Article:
“A trick for one certain case.” Experts call ‘thief in law’ Mukha Lyuberetsky’s renunciation of his title falsehood

“A trick for one certain case.” Experts call ‘thief in law’ Mukha Lyuberetsky’s renunciation of his title falsehood

Sources state that the thieves’ world took with a smile the fact that Mukha gives up on his title.

The fact that a ‘thief in law’ Oleg Mukhametshin-Degtyarev (aka Mukha Lyuberetsky) had given up on his title in front of the police has been taken with a smile within the thieves’ world, reports a source of Lenta.ru. The experts believes that Mukha was dishonest when he told a head of the Moscow police that he would give up on the title.

“He said he had never had the title of a ‘thief’, but that was not true. If Mukha lied once, how can one seriously take his other actions,” the source of the agency said.

It is noted that there have been cases during the history of the world of ‘thieves’ when one had given up on his title, and it has never been welcomed. However, a ‘thief’ must give up on his title in front of other ‘thieves’ and not in front of the police.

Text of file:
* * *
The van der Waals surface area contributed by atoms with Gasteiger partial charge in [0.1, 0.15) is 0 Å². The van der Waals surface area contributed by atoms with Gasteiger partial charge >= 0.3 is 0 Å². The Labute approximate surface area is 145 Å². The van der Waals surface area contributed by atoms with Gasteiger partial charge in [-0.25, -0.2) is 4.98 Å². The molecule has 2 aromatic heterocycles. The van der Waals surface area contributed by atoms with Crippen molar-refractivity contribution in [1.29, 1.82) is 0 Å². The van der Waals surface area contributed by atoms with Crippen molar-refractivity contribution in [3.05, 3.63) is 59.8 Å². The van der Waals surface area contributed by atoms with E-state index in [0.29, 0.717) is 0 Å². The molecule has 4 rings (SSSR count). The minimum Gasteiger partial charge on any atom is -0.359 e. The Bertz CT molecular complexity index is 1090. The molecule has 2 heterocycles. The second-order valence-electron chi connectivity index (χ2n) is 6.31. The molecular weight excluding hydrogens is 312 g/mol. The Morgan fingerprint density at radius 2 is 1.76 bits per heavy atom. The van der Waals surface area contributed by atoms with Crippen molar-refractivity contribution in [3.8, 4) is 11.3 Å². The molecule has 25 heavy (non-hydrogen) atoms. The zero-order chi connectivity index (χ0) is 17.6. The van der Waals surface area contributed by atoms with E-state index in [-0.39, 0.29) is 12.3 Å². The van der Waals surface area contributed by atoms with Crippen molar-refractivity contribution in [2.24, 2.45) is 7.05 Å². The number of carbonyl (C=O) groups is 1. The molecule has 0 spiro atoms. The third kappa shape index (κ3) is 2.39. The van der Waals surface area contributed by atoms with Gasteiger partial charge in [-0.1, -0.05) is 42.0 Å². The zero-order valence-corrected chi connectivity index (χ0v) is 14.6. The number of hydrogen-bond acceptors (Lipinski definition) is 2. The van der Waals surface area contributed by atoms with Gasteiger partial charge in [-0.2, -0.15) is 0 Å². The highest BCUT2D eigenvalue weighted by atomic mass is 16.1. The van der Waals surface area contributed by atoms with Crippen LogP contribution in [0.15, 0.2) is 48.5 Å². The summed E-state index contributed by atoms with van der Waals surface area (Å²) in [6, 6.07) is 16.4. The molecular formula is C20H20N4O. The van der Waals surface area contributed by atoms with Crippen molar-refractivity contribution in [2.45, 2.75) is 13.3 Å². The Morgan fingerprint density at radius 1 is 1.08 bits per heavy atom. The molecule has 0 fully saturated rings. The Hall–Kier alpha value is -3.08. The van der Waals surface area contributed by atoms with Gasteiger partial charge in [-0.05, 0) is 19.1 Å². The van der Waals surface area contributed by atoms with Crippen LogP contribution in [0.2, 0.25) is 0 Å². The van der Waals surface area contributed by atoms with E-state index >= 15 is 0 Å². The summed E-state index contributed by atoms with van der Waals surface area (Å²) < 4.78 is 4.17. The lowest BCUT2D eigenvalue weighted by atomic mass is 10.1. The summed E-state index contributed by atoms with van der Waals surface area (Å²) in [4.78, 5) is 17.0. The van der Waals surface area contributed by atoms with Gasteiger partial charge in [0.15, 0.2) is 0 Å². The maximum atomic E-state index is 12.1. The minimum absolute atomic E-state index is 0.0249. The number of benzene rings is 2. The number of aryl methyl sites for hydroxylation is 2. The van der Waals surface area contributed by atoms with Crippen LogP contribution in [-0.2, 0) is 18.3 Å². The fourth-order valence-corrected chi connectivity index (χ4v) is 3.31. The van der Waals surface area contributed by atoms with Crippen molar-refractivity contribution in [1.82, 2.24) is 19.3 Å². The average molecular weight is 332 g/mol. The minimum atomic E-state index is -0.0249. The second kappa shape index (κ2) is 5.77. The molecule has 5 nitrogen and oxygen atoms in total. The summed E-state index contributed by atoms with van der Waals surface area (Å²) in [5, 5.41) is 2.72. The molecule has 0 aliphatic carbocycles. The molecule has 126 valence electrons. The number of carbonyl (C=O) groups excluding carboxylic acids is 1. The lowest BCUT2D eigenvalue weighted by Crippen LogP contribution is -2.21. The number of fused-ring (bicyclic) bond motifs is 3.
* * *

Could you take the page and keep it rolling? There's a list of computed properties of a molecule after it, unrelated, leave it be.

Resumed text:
The expert believes that we should not anticipate cases like Mukha Lyuberetsky’s one, and his renunciation became a trick for one certain case. There’s no sense in the renunciation, as it does not relieve one from liability.

In May, 2019, a ‘thief in law’ Nikolay Kuzmichev (aka Kolya Tomsky) was detained in the Tomsk region. He reported to law enforcers he was not a ‘thief in law’ and does not have his criminal nickname. It was all recorded on video. It does not change anything for the police, however other ’thieves’ can deprive him of his title, believes a source of Lenta.ru.

Expert for a criminal culture earlier pointed out that in 2014, a 60-year-old ‘thief in law’ Aleksander Timoshenko (aka Timokha Gomelsky) told the police that he had never been a ‘thief in law’, and he was “a pensioner, an incapacitated person and no one else.” With that, sources note that he remained a right-hand man of a patriarch of the criminal world Viacheslav Ivankov (aka Yaponchik).

Mukha Lyuberetsky was ‘crowned’ in 1994 by ‘thieves’ Andrey Isaev (aka Rospis) and Vladimir Savoskin (aka Savoska). He was a member of a Slavic wing of ‘thieves in law’. On the day when Mukha gave up on his title, he was going to set for Sochi along with his spouse, however he was detained by officers of the Moscow Criminal Intelligence.



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